Medea (1969) - Rotten Tomatoes

Medea (1969)

Medea (1969)





Critic Consensus: No consensus yet.

Medea Trailers & Photos

Movie Info

Put in the coldest possible terms, Medea is the story of a woman who gets sore at her husband and kills her children to get even. Greek opera diva Maria Callas is certainly in her element as Medea in this 1970 film version of the venerable theatrical piece, with Giuseppe Gentili as her husband Jason and Massimo Girotti as her father, King Creon. When Jason announces that he's prepared to bigamously marry princess Glauce (Margareth Clementi), she exacts her bloody revenge. Despite the excess verbiage and his notoriously loquacious leading lady, director Pier Paolo Pasolini conveys most of Medea's plotline visually. ~ Hal Erickson, Rovimore
Rating: Unrated
Genre: Art House & International, Drama
Directed By:
In Theaters:
On DVD: Nov 26, 2002

News & Interviews for Medea

Critic Reviews for Medea

All Critics (10) | Top Critics (1)

Pier Paolo Pasolini's disappointing 1970 version of the Greek tragedy.

Full Review… | January 1, 2000
Chicago Reader
Top Critic

Only for an art-house audience, but those who want to feel and poetically experience the ancient world might also find this odd film worth watching, at least once.

Full Review… | January 5, 2012
Movie Metropolis

Pasolini strips the play down to symbolic, almost abstract expressions of scenes and ideas, like the cinema equivalent of hieroglyphics.

Full Review… | December 17, 2011
Turner Classic Movies Online

Abstruse, stark, elemental

Full Review… | September 27, 2009

This fascinating, if not entirely successful, adaptation of the Euripides play has opera diva Callas in her sole screen appearance as the sorceress queen.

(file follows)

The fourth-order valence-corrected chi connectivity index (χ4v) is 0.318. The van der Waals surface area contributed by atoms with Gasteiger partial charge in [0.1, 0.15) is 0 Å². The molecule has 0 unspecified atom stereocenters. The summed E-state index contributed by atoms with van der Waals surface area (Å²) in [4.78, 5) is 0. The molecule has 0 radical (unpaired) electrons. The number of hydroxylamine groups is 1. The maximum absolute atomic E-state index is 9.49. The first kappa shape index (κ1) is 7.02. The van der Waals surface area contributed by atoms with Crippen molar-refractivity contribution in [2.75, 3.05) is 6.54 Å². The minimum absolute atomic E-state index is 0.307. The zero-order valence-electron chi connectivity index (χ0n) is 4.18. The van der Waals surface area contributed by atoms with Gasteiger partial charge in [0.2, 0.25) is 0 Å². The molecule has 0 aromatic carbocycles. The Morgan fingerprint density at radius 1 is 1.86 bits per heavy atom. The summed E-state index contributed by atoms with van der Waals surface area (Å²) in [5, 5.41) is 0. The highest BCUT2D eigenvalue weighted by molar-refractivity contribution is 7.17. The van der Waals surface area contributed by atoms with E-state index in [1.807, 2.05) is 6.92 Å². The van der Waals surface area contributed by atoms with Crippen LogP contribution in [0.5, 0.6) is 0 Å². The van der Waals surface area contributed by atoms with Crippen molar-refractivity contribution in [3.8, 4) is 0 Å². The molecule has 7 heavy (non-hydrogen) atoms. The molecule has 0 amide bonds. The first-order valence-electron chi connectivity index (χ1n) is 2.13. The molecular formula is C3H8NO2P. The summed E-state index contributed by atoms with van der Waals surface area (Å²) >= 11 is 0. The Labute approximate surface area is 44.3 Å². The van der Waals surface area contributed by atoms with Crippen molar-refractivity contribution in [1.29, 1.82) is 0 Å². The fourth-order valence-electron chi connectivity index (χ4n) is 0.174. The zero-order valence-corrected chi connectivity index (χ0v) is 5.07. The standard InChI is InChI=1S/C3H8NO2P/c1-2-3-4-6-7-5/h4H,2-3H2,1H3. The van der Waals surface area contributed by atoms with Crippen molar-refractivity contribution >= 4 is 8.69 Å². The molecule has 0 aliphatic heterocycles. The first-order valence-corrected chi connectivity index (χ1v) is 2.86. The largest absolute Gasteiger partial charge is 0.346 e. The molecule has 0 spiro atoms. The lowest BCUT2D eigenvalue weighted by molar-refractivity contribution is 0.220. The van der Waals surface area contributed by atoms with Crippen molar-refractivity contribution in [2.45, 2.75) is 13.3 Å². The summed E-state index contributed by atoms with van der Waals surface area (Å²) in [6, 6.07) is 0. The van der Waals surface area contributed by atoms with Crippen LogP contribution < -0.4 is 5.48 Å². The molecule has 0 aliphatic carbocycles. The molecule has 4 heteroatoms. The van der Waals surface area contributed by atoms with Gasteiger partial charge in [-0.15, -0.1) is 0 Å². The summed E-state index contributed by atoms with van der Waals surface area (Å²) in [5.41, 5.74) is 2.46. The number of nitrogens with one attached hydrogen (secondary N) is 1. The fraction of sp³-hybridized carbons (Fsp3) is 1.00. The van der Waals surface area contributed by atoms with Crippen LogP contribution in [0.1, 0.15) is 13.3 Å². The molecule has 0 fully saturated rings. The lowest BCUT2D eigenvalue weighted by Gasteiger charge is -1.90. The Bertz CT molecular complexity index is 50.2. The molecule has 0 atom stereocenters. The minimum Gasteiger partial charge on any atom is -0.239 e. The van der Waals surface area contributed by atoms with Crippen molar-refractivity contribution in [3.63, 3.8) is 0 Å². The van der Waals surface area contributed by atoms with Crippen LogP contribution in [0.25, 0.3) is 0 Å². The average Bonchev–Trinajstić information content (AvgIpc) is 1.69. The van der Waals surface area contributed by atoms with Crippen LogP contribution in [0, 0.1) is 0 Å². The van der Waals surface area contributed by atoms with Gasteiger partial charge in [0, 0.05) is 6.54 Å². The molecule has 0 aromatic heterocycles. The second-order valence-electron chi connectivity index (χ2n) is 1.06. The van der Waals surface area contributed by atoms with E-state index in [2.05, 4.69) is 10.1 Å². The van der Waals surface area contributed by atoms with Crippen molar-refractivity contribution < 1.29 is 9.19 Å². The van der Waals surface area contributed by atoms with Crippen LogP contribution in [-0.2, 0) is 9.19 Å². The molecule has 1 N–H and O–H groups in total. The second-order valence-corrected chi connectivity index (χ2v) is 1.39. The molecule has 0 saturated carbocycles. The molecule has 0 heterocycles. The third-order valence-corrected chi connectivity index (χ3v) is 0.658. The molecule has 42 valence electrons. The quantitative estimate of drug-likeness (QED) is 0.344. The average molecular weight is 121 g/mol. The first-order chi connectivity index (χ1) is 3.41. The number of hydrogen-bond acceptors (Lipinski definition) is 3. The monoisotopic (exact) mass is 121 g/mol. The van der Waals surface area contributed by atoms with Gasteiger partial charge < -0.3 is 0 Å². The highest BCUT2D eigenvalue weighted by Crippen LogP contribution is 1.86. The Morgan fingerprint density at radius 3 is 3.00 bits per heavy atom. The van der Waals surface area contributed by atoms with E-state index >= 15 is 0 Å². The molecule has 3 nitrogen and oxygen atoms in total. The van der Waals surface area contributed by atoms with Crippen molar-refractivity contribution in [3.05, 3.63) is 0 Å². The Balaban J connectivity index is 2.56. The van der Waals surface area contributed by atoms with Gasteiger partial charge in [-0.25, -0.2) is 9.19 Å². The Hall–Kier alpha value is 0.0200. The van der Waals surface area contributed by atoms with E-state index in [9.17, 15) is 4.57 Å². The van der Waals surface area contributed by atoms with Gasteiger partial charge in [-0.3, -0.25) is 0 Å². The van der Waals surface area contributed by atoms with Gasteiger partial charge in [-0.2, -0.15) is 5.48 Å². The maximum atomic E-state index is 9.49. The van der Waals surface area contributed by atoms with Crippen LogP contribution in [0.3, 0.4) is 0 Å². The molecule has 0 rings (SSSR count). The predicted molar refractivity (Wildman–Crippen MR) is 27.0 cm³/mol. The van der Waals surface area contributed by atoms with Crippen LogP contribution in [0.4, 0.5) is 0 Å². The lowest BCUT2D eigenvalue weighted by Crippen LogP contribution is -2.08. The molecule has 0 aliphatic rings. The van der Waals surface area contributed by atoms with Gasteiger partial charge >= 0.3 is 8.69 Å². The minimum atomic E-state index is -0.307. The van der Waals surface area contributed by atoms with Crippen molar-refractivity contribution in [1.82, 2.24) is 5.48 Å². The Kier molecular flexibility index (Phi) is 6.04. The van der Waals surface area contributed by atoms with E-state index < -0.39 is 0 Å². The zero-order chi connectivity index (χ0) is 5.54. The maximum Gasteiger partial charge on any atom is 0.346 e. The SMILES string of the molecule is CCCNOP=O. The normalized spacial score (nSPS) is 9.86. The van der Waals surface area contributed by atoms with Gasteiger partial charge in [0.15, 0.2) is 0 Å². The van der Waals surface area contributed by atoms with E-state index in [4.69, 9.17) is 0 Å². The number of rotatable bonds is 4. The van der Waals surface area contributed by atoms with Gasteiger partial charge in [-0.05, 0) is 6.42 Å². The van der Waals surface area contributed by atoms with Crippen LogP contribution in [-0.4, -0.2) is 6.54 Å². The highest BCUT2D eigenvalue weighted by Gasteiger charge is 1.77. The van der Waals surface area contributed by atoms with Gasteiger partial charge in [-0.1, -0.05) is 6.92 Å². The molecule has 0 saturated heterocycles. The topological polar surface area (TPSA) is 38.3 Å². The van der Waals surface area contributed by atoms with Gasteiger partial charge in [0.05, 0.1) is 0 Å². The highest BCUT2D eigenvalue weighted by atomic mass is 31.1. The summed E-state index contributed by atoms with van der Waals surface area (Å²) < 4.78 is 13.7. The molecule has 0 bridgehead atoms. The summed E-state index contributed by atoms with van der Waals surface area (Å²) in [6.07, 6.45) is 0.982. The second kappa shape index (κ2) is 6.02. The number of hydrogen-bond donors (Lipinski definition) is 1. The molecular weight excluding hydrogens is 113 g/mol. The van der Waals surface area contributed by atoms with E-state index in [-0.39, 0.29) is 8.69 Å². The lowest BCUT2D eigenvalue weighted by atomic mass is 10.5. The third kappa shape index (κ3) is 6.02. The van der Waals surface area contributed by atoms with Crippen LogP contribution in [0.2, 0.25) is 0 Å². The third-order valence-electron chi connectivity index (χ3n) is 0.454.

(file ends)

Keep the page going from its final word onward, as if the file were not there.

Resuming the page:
Full Review… | October 23, 2007
TV Guide's Movie Guide

The diva's disappointing (dubbed) performance is due to Pasolini's wayward direction.

Full Review… | May 24, 2003

Audience Reviews for Medea

This film is brilliantly set and cast. Pasolini, almost wordlessly, distinguishes between the ancient and mythical world and modern and rational realm. Medea is completely associated with the elemental, while by birthright, Jason seems to be a bridge between the two worlds. Jason's denial of Medea severs the relationship to the past, never to be recaptured.

This return to myth is a parabolic commentary on the then current state of Italian culture; by embracing American consumerism, values and the spiritual are negated - connection to the past is severed, forever unknown by modern man. We are the damned!

Stefanie C

Super Reviewer


Medea is an extraordinary film which some will find difficult. Telling the story of Jason and his quest for the Golden Fleece, this is not the stuff of Ray Harryhausen. Meeting the priestess of the Fleece, Medea, he falls in love with her and takes her home. Years later, after bearing him sons, she exacts a terrible revenge after he spurns her for a new love. Medea is also extraordinary in exhibiting Pasolini's demonstration of contrasts in plot development and framing. In the sequence in which we are introduced to Medea, we witness the mesmeric nature of a human sacrifice, which changes from the ecstatic to the horrific within the same sequence. This motif recurs throughout the film, and has prompted admiration from French philosopher Gilles Deleuze, who mentions Pasolini in his treatise on the movement-image. Filmed with a mixture of professional and non-professional actors, Medea is a challenging and refreshing change from the usual, as it builds up to a frightening climax in an unconventional way. Often shown in 'World Cinema' slots late at night, it's a film worth staying up for, or recording, for those seeking an alternative to Hollywood pap.

Cassandra Maples

Super Reviewer


If you're a beginner to this ancient Greek tragedy about betrayal and revenge, then Pier Paolo Pasolini's abstract version really is not the place to start.(As strange as it may sound Lars von Trier's version is better suited for the beginner.) But that's not to say there are not rewards here for the adventurous filmgoer, namely the great Maria Callas in the lead. So, while I did have a sense of deja-vu from watching this(namely because of Pasolini's "Oedipus Rex" not being that stylistically dissimilar), I thought it was interesting how his version of ancient Greece almost resembled another planet through a great use of locations.

Walter M.

Super Reviewer

Medea Quotes

There are no approved quotes yet for this movie.

Discussion Forum

Discuss Medea on our Movie forum!